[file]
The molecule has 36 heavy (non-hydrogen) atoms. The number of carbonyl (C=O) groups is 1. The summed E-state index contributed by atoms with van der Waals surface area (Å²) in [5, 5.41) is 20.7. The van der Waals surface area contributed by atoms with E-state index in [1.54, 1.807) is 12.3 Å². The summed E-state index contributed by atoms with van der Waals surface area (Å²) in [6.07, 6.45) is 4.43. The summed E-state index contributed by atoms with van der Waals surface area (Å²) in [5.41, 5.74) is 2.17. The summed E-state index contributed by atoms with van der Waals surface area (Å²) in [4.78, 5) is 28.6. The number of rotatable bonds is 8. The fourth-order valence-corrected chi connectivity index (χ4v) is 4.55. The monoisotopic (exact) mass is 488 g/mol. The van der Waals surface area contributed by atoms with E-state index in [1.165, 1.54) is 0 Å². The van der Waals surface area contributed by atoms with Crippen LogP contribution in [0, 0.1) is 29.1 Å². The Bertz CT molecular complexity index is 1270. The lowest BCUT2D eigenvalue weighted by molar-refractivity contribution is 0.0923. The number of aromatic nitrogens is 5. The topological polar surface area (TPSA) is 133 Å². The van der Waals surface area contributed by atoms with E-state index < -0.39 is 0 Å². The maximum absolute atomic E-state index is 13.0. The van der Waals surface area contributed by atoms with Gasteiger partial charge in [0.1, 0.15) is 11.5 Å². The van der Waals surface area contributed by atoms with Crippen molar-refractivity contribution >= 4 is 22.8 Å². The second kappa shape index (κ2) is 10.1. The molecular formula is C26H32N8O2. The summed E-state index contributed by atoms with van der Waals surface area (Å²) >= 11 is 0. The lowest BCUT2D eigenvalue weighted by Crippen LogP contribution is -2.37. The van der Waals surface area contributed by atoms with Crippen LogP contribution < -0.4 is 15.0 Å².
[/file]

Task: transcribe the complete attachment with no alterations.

The molecule has 36 heavy (non-hydrogen) atoms. The number of carbonyl (C=O) groups is 1. The summed E-state index contributed by atoms with van der Waals surface area (Å²) in [5, 5.41) is 20.7. The van der Waals surface area contributed by atoms with E-state index in [1.54, 1.807) is 12.3 Å². The summed E-state index contributed by atoms with van der Waals surface area (Å²) in [6.07, 6.45) is 4.43. The summed E-state index contributed by atoms with van der Waals surface area (Å²) in [5.41, 5.74) is 2.17. The summed E-state index contributed by atoms with van der Waals surface area (Å²) in [4.78, 5) is 28.6. The number of rotatable bonds is 8. The fourth-order valence-corrected chi connectivity index (χ4v) is 4.55. The monoisotopic (exact) mass is 488 g/mol. The van der Waals surface area contributed by atoms with E-state index in [1.165, 1.54) is 0 Å². The van der Waals surface area contributed by atoms with Crippen LogP contribution in [0, 0.1) is 29.1 Å². The Bertz CT molecular complexity index is 1270. The lowest BCUT2D eigenvalue weighted by molar-refractivity contribution is 0.0923. The number of aromatic nitrogens is 5. The topological polar surface area (TPSA) is 133 Å². The van der Waals surface area contributed by atoms with E-state index < -0.39 is 0 Å². The maximum absolute atomic E-state index is 13.0. The van der Waals surface area contributed by atoms with Gasteiger partial charge in [0.1, 0.15) is 11.5 Å². The van der Waals surface area contributed by atoms with Crippen molar-refractivity contribution >= 4 is 22.8 Å². The second kappa shape index (κ2) is 10.1. The molecular formula is C26H32N8O2. The summed E-state index contributed by atoms with van der Waals surface area (Å²) >= 11 is 0. The lowest BCUT2D eigenvalue weighted by Crippen LogP contribution is -2.37. The van der Waals surface area contributed by atoms with Crippen LogP contribution < -0.4 is 15.0 Å².